Man's physical universe

xanabras

308 FORMS OF ENERGY

screw or jack is an example of a special

type of inclined plane; thus a

screw is forced into wood slowly with little power, while a nail is

forced into it quickly with more power. A jack may be used to raise a

heavy automobile because it enables a man to do a given piece of work

by exerting his

A wedge is

limited effort over a shorter distance in a given time.

a double inclined plane that enables man to increase his

force by decreasing the distance through which a force acts in a given

time.

"Give me a place to stand and rest my lever on and I can move the

This great mathematician and inventor was

man to set forth the principle of levers, which he applied in

earth," said Archimedes.

the first

constructing machines of warfare.

(A Bent

Lever)

Claw Hammer

Paper Shears

f^u- R.

- -

^^,j^^gj Barrow

Fig. 103. To which class does each of these ever>'day levers belong? (From

Pieper and Beauchamp's Everyday Problems in Science, published by Scott,

Foresman and Company.)

Every lever must have a bar and a pivot called the fulcrum. Some

common examples of levers are typewriter keys, automobile brake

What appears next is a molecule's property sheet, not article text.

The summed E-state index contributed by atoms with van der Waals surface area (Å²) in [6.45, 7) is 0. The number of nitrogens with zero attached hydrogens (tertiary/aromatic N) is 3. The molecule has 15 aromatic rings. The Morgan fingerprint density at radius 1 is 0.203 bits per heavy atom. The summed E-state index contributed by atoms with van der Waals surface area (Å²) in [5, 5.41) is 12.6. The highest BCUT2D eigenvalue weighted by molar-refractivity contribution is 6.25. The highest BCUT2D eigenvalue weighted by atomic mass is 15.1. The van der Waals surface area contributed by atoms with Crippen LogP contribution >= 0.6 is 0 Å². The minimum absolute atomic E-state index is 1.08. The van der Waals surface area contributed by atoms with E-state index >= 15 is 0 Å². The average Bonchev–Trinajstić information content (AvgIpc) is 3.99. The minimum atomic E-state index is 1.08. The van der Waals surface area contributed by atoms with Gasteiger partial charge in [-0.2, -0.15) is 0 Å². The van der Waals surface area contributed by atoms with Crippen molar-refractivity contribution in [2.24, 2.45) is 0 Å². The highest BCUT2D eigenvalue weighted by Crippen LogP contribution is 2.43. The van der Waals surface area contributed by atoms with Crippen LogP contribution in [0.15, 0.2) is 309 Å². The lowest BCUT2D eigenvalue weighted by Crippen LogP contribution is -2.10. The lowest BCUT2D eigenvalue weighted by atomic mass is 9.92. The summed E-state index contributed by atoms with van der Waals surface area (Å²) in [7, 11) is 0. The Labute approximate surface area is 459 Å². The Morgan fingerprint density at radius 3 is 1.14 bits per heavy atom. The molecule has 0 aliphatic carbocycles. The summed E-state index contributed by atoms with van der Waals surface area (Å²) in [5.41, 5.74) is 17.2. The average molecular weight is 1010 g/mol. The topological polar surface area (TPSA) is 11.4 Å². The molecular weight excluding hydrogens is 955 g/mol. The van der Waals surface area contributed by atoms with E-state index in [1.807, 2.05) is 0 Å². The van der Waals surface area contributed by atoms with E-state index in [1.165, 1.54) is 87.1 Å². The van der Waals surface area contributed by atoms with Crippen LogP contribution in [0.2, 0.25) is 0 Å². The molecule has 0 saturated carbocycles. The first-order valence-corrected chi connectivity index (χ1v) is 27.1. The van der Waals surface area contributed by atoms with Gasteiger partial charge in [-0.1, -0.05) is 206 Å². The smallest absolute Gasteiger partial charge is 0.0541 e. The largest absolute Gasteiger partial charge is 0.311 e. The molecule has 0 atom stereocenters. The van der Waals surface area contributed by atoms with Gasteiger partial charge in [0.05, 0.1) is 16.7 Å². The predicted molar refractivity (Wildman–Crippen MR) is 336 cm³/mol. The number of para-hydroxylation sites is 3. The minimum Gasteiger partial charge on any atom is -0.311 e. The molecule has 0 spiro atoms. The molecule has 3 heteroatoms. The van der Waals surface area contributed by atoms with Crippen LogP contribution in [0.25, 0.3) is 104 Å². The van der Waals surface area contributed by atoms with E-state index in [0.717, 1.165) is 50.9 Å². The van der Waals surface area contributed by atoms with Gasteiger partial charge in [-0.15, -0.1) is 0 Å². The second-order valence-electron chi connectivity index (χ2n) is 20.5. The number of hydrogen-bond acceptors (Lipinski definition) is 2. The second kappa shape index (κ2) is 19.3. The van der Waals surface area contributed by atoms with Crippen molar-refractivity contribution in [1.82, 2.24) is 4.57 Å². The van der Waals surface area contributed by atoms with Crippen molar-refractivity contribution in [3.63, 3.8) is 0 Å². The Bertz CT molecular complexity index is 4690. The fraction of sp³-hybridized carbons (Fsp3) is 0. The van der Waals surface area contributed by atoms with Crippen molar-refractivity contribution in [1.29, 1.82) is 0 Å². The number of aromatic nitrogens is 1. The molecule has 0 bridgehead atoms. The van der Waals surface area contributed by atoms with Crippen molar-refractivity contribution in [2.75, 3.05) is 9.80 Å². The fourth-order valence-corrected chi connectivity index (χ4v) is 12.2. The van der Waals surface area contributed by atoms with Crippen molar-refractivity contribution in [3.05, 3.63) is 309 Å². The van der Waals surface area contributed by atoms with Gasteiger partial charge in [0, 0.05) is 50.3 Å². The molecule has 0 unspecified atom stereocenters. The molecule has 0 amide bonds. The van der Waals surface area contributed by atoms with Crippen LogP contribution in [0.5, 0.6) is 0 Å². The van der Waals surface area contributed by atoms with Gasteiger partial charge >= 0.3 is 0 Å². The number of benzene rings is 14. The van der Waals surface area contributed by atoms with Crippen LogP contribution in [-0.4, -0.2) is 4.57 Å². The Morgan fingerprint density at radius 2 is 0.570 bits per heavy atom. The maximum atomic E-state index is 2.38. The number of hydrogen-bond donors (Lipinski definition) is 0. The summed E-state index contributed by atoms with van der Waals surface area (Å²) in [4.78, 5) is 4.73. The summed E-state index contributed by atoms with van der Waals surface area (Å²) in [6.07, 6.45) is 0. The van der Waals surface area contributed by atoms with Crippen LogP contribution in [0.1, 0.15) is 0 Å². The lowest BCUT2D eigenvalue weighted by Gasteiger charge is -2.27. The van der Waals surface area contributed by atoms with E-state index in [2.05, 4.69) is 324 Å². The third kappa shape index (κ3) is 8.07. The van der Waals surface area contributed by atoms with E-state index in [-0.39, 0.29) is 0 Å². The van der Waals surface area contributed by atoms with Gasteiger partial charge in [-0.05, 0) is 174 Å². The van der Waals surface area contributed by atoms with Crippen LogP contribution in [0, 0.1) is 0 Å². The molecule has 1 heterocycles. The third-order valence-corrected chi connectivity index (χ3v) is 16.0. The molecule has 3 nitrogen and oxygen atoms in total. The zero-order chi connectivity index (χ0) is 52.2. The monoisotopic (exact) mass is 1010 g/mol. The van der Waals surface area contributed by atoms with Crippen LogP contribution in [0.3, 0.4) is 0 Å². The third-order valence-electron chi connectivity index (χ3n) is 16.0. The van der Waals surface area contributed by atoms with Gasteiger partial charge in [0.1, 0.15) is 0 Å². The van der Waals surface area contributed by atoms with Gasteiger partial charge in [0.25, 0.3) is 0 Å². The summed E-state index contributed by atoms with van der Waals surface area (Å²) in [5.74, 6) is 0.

pedals and clutches, piano keys, scissors, teeter-totters, arms, and legs.

Levers are classified as to the relative positions of the fulcrum, the

effort (force), and the resistances, as shown in Fig. 103.

The lever aids man in doing work, for it enables him to exert a great

force to move an object a short distance by doing an equal amount of

work in which his limited force is made to act through a long distance.

In addition to these three simple levers there are circular levers —

wheels, axles, and pulleys.

The ordinary cart wheel is merely a device to lessen friction and is

not classed as a machine. The wheel and axle, and pulley, on the other

hand, are used to transmit and modify force and motion.

Thus the

motion of a slowly moving large wheel of a powerful engine may be

distributed by belts, pulleys, wheels, cranks, and gears to a large number

of rapidly moving parts.

All of the marvelous machines of today are examples of various

combinations of these six simple machines — the lever, the wheel and

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